A proposed legislation would allow grocery store customers to grab a bottle of liquor on a routine trip to Walmart, but those opposing the proposition are worried about how the change might give kids easy access to booze.
While Walmart is supporting the legislation for the change, the Florida Independent Spirits Association is worried that even though Walmart employees card for alcohol sales, their younger cashiers won’t be as ready to spot a minor or fake ID.
Florida's liquor laws allow for beer and wine to be sold at supermarkets, but not the hard stuff.
If the new legislation is approved, places like Walmart, as well as other supermarkets, will be able to put a booze aisle next to the produce.
“The biggest concern is access by minors, especially now as we’re moving into spring break,” said A.J. Smith, a retired Alcoholic Beverage and Tobacco Enforcement officer.
Smith said even though booze is sold in big box stores in other states, it's more dangerous in Florida because of the state's spring break culture.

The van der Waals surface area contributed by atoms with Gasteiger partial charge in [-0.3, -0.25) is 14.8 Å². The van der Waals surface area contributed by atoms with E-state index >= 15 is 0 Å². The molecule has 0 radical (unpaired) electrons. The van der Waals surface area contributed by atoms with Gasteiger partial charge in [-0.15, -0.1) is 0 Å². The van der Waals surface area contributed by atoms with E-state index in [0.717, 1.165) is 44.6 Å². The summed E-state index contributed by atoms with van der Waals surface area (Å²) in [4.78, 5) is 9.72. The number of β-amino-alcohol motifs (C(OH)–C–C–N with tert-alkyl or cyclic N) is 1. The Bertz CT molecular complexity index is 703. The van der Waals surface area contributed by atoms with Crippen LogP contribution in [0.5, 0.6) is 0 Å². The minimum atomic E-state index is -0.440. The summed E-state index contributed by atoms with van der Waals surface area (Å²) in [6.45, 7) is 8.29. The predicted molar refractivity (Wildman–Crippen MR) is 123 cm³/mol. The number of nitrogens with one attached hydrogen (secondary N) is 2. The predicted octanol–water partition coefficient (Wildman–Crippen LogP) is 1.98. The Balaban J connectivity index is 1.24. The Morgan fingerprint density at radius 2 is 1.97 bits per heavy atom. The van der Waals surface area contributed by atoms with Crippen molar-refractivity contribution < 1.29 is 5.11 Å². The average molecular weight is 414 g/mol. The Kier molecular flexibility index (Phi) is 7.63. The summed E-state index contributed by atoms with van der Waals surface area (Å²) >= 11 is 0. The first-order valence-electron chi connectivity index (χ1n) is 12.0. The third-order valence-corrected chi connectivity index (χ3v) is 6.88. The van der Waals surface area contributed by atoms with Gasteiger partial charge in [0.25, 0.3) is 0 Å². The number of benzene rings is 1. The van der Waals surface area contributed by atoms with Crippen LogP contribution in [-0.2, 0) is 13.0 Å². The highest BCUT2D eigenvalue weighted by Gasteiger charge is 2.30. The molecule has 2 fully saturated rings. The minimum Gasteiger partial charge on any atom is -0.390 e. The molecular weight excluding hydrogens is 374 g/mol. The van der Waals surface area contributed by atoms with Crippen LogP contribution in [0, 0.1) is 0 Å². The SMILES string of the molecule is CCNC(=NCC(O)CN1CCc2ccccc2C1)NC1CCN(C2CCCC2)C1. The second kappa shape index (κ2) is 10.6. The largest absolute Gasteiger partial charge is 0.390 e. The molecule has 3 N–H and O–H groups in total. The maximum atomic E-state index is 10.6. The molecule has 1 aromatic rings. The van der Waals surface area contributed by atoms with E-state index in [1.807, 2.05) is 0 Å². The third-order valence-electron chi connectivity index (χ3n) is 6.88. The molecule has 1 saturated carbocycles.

“Next month is going to start spring break and we’re going to see thousands of kids from all over the country here and we have them here all year round, too, because of the climate," A.J. Smith said. "I think our environment is a little bit different.”
Big box stores can sell liquor, but customers have to go through a separate entrance. The bill's sponsors say the law is outdated.
“I think it’s antiquated, I think it’s common sense that a dividing wall in a store that’s under the same roof is obviously not needed,” said Rep. Jimmie Smith.
Jimmie Smith believes minors aren’t as inclined to go for hard liquor.
“You see, anything in reference to alcohol and drinking for minors, it’s usually beer," Jimmie said. "If that was true, the wine wouldn’t be sold next to the beer as well.”
Florida's Independent Spirit Association shrugged off the idea that this is about competition worries. The group said they already compete with supermarkets that have a separate liquor store entrance.